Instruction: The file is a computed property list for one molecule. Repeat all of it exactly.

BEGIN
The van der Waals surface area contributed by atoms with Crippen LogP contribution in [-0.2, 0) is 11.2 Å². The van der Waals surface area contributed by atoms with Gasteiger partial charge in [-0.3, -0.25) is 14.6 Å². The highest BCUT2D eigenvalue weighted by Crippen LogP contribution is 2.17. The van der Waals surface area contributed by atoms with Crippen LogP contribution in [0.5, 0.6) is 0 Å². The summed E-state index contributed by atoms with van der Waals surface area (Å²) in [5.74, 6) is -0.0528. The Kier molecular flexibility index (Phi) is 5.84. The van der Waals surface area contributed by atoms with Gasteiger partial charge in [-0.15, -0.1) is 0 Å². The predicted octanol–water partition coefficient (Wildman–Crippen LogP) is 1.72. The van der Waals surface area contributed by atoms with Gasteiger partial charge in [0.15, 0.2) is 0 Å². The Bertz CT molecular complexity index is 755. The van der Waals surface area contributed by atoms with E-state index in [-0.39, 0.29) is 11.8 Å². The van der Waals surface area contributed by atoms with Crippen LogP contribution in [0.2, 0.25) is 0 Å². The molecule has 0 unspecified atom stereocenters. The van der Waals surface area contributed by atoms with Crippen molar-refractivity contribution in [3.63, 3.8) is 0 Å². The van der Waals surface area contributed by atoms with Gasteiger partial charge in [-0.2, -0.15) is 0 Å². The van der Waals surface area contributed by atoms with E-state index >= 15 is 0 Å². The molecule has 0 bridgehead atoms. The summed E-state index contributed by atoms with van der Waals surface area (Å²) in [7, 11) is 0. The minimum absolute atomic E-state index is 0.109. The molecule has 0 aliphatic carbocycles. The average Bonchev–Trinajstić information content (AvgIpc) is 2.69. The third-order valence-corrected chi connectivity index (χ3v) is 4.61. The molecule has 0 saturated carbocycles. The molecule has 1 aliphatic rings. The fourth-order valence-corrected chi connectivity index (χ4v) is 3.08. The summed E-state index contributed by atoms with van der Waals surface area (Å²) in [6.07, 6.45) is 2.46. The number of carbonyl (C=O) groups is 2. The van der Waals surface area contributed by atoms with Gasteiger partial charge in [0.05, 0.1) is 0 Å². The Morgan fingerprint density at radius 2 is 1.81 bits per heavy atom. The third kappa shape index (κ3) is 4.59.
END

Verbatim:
The van der Waals surface area contributed by atoms with Crippen LogP contribution in [-0.2, 0) is 11.2 Å². The van der Waals surface area contributed by atoms with Gasteiger partial charge in [-0.3, -0.25) is 14.6 Å². The highest BCUT2D eigenvalue weighted by Crippen LogP contribution is 2.17. The van der Waals surface area contributed by atoms with Crippen LogP contribution in [0.5, 0.6) is 0 Å². The summed E-state index contributed by atoms with van der Waals surface area (Å²) in [5.74, 6) is -0.0528. The Kier molecular flexibility index (Phi) is 5.84. The van der Waals surface area contributed by atoms with Gasteiger partial charge in [-0.15, -0.1) is 0 Å². The predicted octanol–water partition coefficient (Wildman–Crippen LogP) is 1.72. The van der Waals surface area contributed by atoms with Gasteiger partial charge in [0.15, 0.2) is 0 Å². The Bertz CT molecular complexity index is 755. The van der Waals surface area contributed by atoms with E-state index in [-0.39, 0.29) is 11.8 Å². The van der Waals surface area contributed by atoms with Crippen LogP contribution in [0.2, 0.25) is 0 Å². The molecule has 0 unspecified atom stereocenters. The van der Waals surface area contributed by atoms with Crippen molar-refractivity contribution in [3.63, 3.8) is 0 Å². The van der Waals surface area contributed by atoms with Gasteiger partial charge in [-0.2, -0.15) is 0 Å². The van der Waals surface area contributed by atoms with E-state index >= 15 is 0 Å². The molecule has 0 bridgehead atoms. The summed E-state index contributed by atoms with van der Waals surface area (Å²) in [7, 11) is 0. The minimum absolute atomic E-state index is 0.109. The molecule has 0 aliphatic carbocycles. The average Bonchev–Trinajstić information content (AvgIpc) is 2.69. The third-order valence-corrected chi connectivity index (χ3v) is 4.61. The molecule has 0 saturated carbocycles. The molecule has 1 aliphatic rings. The fourth-order valence-corrected chi connectivity index (χ4v) is 3.08. The summed E-state index contributed by atoms with van der Waals surface area (Å²) in [6.07, 6.45) is 2.46. The number of carbonyl (C=O) groups is 2. The van der Waals surface area contributed by atoms with Gasteiger partial charge in [0.05, 0.1) is 0 Å². The Morgan fingerprint density at radius 2 is 1.81 bits per heavy atom. The third kappa shape index (κ3) is 4.59.